The fit looks great, but since the numbers decrease so quickly, it’s hard to be sure. The standard way to visually check if you’ve got a power law is to use a logarithmic scale on both axes. If there’s a power relationship *y = c/n ^{s}* between two variables, there’ll be a linear relationship

*log y = log c – s log n*between their logarithms with slope

*-s*. Here’s the same plot again with logarithmic scales:

Note that the line from Lotka’s law is not a linear regression. It is a bad idea to use linear regression to check for a power law.

With logarithmic scales, the fit looks good, but not perfect: there are more users posting between five and sixteen days than expected and fewer users posting more than sixteen days than expected. But I think the discrepancies from Lotka’s law on a site might tell us something interesting about the site. Here’s the same plot for SuperUser:

The fit for users posting between two and seven days is quite good, but the discrepancies are different: on SuperUser, there are more users posting on one day than expected and fewer users posting between eight to ten days than expected. So SuperUser has fewer active users than it should, which suggests that it’s less healthy than it could be, especially compared to StackOverflow.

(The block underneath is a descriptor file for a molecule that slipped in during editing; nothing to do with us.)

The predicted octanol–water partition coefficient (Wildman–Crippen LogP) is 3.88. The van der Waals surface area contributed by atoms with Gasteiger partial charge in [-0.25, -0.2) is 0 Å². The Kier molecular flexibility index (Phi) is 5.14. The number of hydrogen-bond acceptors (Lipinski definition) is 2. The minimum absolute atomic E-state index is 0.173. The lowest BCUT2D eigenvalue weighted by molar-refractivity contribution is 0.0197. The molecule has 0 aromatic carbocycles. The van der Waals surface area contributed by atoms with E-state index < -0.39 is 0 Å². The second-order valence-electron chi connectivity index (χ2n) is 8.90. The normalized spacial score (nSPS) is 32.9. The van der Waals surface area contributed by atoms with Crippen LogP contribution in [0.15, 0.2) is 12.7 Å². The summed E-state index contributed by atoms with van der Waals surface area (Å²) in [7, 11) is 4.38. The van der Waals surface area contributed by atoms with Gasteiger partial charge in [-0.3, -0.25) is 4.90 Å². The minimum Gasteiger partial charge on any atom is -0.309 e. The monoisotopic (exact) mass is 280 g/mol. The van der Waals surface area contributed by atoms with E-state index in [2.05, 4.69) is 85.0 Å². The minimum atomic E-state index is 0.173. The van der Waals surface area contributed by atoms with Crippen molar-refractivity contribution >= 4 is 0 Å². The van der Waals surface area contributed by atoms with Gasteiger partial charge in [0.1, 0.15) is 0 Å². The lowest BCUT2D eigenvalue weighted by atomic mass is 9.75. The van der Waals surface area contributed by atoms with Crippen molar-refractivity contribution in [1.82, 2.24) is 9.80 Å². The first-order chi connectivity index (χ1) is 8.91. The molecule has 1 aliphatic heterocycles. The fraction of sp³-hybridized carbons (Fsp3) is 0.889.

As for the former discrepancy, part of the problem is that SuperUser gets a ton of migrations from StackOverflow, and anyone who posted an answer before the question gets migrated counts as posting once, but that user might not ever visit SuperUser. That ends up accounting for about half the extra users posting on one day, but I think it’s also just easier to feel like you have something worth posting on SuperUser as opposed to StackOverflow.

That hypothesis is supported by looking at the same plot for math.SE: